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pkg version change info

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  • CN
    How do I find the changes in a pkg of an installed version, and a new version available in the feeds? For example, I have php-apache - 5.0.4-1 ; and there is a
    Message 1 of 5 , Jul 2, 2006
      How do I find the changes in a pkg of an installed version, and a new version
      available in the feeds?

      For example, I have php-apache - 5.0.4-1 ; and there is a new php-apache -
      5.1.4-1. I would like to find what changed, before installing the new ones on my
      unSlung.

      Cordially, Chacko
    • Rod Whitby
      ... You need to go to the upstream site for PHP and look at the ChangeLog (assuming they have one) between versions 5.0.4 and 5.1.4 We don t keep separate
      Message 2 of 5 , Jul 2, 2006
        CN wrote:
        > How do I find the changes in a pkg of an installed version, and a new
        > version available in the feeds?
        >
        > For example, I have php-apache - 5.0.4-1 ; and there is a new php-apache -
        > 5.1.4-1. I would like to find what changed, before installing the new
        > ones on my unSlung.

        You need to go to the upstream site for PHP and look at the ChangeLog
        (assuming they have one) between versions 5.0.4 and 5.1.4

        We don't keep separate ChangeLogs for the packages that we simply
        compile and put into the feeds. You need to go to the upstream author's
        site for that.

        You should be able to find the upstream URL from ipkg info.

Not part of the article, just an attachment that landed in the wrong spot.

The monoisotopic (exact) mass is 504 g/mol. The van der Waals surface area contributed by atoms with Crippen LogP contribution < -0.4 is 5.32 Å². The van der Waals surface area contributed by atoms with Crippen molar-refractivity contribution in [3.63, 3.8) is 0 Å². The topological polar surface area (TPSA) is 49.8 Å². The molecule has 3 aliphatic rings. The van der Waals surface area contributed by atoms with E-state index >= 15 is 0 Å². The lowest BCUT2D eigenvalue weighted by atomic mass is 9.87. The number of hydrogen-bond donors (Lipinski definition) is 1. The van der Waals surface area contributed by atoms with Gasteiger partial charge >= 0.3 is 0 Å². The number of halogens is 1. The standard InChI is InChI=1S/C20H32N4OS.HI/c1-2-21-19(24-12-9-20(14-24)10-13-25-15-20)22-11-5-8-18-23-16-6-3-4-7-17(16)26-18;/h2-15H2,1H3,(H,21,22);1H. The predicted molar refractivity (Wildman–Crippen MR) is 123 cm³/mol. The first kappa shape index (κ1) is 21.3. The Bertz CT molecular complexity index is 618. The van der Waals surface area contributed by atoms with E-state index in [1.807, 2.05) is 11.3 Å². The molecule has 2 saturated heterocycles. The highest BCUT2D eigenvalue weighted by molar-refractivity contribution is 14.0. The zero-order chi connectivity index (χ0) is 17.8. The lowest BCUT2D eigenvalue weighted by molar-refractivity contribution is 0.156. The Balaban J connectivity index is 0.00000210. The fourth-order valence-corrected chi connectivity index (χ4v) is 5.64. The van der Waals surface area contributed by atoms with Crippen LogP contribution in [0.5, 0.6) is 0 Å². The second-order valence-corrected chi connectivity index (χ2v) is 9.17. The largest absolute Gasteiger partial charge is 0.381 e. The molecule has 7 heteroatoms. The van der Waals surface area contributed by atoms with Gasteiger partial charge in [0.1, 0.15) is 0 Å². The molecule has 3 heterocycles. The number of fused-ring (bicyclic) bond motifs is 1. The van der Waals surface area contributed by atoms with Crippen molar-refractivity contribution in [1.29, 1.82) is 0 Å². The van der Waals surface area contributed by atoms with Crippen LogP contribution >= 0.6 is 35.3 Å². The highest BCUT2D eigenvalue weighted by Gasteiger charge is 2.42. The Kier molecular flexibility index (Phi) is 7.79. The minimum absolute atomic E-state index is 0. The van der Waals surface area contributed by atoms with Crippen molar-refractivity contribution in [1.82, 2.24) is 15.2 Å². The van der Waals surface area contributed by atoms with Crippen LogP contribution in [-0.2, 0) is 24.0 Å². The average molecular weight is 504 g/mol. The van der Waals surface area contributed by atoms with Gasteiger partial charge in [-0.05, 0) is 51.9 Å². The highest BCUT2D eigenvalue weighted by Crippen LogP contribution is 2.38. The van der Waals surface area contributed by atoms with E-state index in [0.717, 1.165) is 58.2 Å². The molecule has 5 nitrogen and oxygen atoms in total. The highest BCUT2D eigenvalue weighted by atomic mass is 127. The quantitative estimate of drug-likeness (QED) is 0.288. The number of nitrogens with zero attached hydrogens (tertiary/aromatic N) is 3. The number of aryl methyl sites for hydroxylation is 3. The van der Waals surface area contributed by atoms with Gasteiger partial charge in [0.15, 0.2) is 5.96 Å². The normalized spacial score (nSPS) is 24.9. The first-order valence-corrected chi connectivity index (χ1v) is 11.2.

-- Rod
      • Rick DeNatale
        ... Danger Will Robinson! There s been a buzz on the internets of late about the effect on smaller distributions of the Free Software Foundation s lawyers
        Message 3 of 5 , Jul 3, 2006
          On 7/3/06, Rod Whitby <list.nslu2-linux@...> wrote:

          >
          > You need to go to the upstream site for PHP and look at the ChangeLog
          > (assuming they have one) between versions 5.0.4 and 5.1.4
          >
          > We don't keep separate ChangeLogs for the packages that we simply
          > compile and put into the feeds. You need to go to the upstream author's
          > site for that.
          >
          > You should be able to find the upstream URL from ipkg info.

          Danger Will Robinson! There's been a buzz on the "internets" of late
          about the effect on smaller distributions of the Free Software
          Foundation's lawyers going after Mepis for violation of the GPL
          because they (MEPIS) aren't providing the ability to get upstream
          source code from them directly:

          http://www.mepis.org/source

          The FSF maintains that the GPL requires this. Mepis is complying with
          their next release.

          While a lot of smaller distros see it as standard practice to provide
          upstream source via "inheritance" the high priests of the GPL
          (probably rightly) see this as a violation of the GPL, and they WILL
          enforce it.


          --
          Rick DeNatale

          IPMS/USA Region 12 Coordinator
          http://ipmsr12.denhaven2.com/

          Visit the Project Mercury Wiki Site
          http://www.mercuryspacecraft.com/
        • Rod Whitby
          ... We are well aware of our responsibilities under the GPL and take compliance with upstream licenses *very* seriously (e.g. the Intel license that forces us
          Message 4 of 5 , Jul 3, 2006
            Rick DeNatale wrote:
            > Danger Will Robinson! There's been a buzz on the "internets" of late
            > about the effect on smaller distributions of the Free Software
            > Foundation's lawyers going after Mepis for violation of the GPL
            > because they (MEPIS) aren't providing the ability to get upstream
            > source code from them directly:
            >
            > http://www.mepis.org/source <http://www.mepis.org/source>
            >
            > The FSF maintains that the GPL requires this. Mepis is complying with
            > their next release.
            >
            > While a lot of smaller distros see it as standard practice to provide
            > upstream source via "inheritance" the high priests of the GPL